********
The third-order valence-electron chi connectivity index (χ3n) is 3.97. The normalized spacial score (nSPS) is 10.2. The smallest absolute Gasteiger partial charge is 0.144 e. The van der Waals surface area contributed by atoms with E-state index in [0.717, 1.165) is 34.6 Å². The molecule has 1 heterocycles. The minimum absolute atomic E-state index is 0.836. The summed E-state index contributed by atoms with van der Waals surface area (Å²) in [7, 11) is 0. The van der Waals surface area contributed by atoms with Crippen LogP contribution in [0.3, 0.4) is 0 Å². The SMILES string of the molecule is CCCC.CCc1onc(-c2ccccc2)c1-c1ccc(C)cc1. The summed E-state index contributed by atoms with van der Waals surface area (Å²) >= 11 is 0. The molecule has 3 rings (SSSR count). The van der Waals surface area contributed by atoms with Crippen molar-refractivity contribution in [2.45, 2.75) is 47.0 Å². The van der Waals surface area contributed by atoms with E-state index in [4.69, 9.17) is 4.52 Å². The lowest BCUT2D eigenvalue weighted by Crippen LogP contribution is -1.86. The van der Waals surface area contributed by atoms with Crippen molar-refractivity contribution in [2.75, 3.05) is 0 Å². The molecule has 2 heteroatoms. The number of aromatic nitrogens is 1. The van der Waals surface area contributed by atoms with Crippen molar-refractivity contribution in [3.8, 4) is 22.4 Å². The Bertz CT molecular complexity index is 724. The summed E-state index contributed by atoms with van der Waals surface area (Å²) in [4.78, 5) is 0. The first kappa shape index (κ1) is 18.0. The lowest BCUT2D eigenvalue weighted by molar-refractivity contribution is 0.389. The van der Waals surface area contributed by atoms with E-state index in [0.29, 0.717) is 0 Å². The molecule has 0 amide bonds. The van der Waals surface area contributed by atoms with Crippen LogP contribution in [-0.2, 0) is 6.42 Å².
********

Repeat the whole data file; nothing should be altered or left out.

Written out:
The third-order valence-electron chi connectivity index (χ3n) is 3.97. The normalized spacial score (nSPS) is 10.2. The smallest absolute Gasteiger partial charge is 0.144 e. The van der Waals surface area contributed by atoms with E-state index in [0.717, 1.165) is 34.6 Å². The molecule has 1 heterocycles. The minimum absolute atomic E-state index is 0.836. The summed E-state index contributed by atoms with van der Waals surface area (Å²) in [7, 11) is 0. The van der Waals surface area contributed by atoms with Crippen LogP contribution in [0.3, 0.4) is 0 Å². The SMILES string of the molecule is CCCC.CCc1onc(-c2ccccc2)c1-c1ccc(C)cc1. The summed E-state index contributed by atoms with van der Waals surface area (Å²) >= 11 is 0. The molecule has 3 rings (SSSR count). The van der Waals surface area contributed by atoms with Crippen molar-refractivity contribution in [2.45, 2.75) is 47.0 Å². The van der Waals surface area contributed by atoms with E-state index in [4.69, 9.17) is 4.52 Å². The lowest BCUT2D eigenvalue weighted by Crippen LogP contribution is -1.86. The van der Waals surface area contributed by atoms with Crippen molar-refractivity contribution in [2.75, 3.05) is 0 Å². The molecule has 2 heteroatoms. The number of aromatic nitrogens is 1. The van der Waals surface area contributed by atoms with Crippen molar-refractivity contribution in [3.8, 4) is 22.4 Å². The Bertz CT molecular complexity index is 724. The summed E-state index contributed by atoms with van der Waals surface area (Å²) in [4.78, 5) is 0. The first kappa shape index (κ1) is 18.0. The lowest BCUT2D eigenvalue weighted by molar-refractivity contribution is 0.389. The van der Waals surface area contributed by atoms with E-state index in [0.29, 0.717) is 0 Å². The molecule has 0 amide bonds. The van der Waals surface area contributed by atoms with Crippen LogP contribution in [-0.2, 0) is 6.42 Å².